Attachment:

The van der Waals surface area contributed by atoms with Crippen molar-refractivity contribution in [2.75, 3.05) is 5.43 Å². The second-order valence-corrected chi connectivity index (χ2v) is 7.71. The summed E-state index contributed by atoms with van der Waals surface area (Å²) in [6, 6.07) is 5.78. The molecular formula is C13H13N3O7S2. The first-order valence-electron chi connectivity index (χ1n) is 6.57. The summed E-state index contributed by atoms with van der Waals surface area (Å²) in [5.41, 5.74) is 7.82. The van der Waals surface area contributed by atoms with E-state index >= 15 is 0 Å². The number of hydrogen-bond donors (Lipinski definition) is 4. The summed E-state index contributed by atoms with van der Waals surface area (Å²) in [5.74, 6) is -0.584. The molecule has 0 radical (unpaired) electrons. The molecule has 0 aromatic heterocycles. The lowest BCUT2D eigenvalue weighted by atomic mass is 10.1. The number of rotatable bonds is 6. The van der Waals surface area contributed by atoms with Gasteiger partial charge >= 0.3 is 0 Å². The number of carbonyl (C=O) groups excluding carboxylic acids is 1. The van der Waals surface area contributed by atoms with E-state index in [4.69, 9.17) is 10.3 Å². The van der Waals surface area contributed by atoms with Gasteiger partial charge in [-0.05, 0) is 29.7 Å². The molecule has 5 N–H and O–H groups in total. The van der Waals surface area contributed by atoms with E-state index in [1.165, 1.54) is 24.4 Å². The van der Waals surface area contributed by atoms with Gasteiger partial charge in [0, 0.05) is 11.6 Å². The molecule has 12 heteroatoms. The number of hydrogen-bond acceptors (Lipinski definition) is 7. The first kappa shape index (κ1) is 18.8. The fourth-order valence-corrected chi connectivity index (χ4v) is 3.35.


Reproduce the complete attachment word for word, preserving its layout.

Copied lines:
The van der Waals surface area contributed by atoms with Crippen molar-refractivity contribution in [2.75, 3.05) is 5.43 Å². The second-order valence-corrected chi connectivity index (χ2v) is 7.71. The summed E-state index contributed by atoms with van der Waals surface area (Å²) in [6, 6.07) is 5.78. The molecular formula is C13H13N3O7S2. The first-order valence-electron chi connectivity index (χ1n) is 6.57. The summed E-state index contributed by atoms with van der Waals surface area (Å²) in [5.41, 5.74) is 7.82. The van der Waals surface area contributed by atoms with E-state index >= 15 is 0 Å². The number of hydrogen-bond donors (Lipinski definition) is 4. The summed E-state index contributed by atoms with van der Waals surface area (Å²) in [5.74, 6) is -0.584. The molecule has 0 radical (unpaired) electrons. The molecule has 0 aromatic heterocycles. The lowest BCUT2D eigenvalue weighted by atomic mass is 10.1. The number of rotatable bonds is 6. The van der Waals surface area contributed by atoms with Gasteiger partial charge >= 0.3 is 0 Å². The number of carbonyl (C=O) groups excluding carboxylic acids is 1. The van der Waals surface area contributed by atoms with E-state index in [4.69, 9.17) is 10.3 Å². The van der Waals surface area contributed by atoms with Gasteiger partial charge in [-0.05, 0) is 29.7 Å². The molecule has 5 N–H and O–H groups in total. The van der Waals surface area contributed by atoms with E-state index in [1.165, 1.54) is 24.4 Å². The van der Waals surface area contributed by atoms with Gasteiger partial charge in [0, 0.05) is 11.6 Å². The molecule has 12 heteroatoms. The number of hydrogen-bond acceptors (Lipinski definition) is 7. The first kappa shape index (κ1) is 18.8. The fourth-order valence-corrected chi connectivity index (χ4v) is 3.35.